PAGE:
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Environ Health Perspect. 2007 Mar;115(3):440-6. Epub 2006 Oct 30.

Dental amalgam restorations and children's neuropsychological function: the New England Children's Amalgam Trial.

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  • 1Department of Neurology, Children's Hospital Boston and Harvard Medical, Harvard School of Public Health, Boston, Massachusetts, USA.

Abstract

BACKGROUND:

A concern persists that children's exposure to mercury vapor from dental amalgams produces neurotoxicity.

OBJECTIVE:

Our goal was to compare the neuropsychological function of children, without prior exposure to dental amalgam, whose caries were repaired using either dental amalgam or mercury-free composite materials.

METHODS:

We conducted a randomized controlled trial involving 534 6- to 10-year-old urban and rural children who were assessed yearly for 5 years using a battery of tests of intelligence, achievement, language, memory, learning, visual-spatial skills, verbal fluency, fine motor function, problem solving, attention, and executive function.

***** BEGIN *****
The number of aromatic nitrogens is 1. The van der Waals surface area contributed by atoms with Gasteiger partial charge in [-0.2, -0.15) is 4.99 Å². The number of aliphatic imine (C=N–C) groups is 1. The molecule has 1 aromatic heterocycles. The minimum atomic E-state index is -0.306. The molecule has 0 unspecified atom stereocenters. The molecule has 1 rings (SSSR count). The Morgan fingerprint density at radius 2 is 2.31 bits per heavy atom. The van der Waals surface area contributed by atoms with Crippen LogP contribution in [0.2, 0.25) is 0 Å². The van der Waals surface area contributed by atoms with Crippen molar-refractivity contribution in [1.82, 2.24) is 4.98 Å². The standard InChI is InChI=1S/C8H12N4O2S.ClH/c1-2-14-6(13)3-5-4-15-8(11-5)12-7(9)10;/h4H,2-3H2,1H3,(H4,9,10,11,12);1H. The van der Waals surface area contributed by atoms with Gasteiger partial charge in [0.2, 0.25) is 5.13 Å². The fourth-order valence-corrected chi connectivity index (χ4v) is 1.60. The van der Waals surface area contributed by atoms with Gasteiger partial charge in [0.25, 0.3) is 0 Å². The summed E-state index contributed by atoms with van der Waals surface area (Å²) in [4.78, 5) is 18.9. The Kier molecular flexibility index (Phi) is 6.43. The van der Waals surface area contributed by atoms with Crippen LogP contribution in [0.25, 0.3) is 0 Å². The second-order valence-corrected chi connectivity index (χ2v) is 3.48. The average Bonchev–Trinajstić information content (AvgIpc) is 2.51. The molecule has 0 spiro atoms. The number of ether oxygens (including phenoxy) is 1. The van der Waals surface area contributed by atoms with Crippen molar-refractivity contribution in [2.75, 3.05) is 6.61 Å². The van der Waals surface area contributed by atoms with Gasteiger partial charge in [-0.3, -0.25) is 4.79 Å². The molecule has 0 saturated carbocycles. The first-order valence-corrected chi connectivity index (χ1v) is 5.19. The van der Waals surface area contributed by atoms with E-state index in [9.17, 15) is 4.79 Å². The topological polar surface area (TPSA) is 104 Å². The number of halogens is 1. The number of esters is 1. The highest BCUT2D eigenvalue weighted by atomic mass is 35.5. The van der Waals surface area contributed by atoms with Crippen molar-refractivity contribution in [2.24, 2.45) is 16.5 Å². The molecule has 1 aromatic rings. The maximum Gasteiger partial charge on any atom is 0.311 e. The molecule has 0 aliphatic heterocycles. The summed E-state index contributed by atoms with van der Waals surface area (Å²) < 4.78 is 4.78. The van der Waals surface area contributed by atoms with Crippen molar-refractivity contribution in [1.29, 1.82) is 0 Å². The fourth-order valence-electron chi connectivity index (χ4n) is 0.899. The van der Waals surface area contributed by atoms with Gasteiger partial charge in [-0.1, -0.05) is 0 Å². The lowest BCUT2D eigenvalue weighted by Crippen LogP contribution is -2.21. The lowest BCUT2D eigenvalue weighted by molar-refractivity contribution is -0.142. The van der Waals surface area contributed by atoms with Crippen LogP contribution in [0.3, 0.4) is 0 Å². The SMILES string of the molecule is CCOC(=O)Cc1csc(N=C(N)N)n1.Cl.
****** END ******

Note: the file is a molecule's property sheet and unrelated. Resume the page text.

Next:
RESULTS:

Although the mean urinary mercury concentration was greater among children in the amalgam group than the composite group (0.9 vs. 0.6 microg/g creatinine), few significant differences were found between the test scores of children in the two groups. The differences found were inconsistent in direction. Analyses using two cumulative exposure indices--surface years of amalgam and urinary mercury concentration--produced similar results.

CONCLUSIONS:

Exposure to elemental mercury in amalgam at the levels experienced by the children who participated in the trial did not result in significant effects on neuropsychological function within the 5-year follow-up period.

PMID:
17431496
[PubMed - indexed for MEDLINE]
PMCID:
PMC1849920
Free PMC Article
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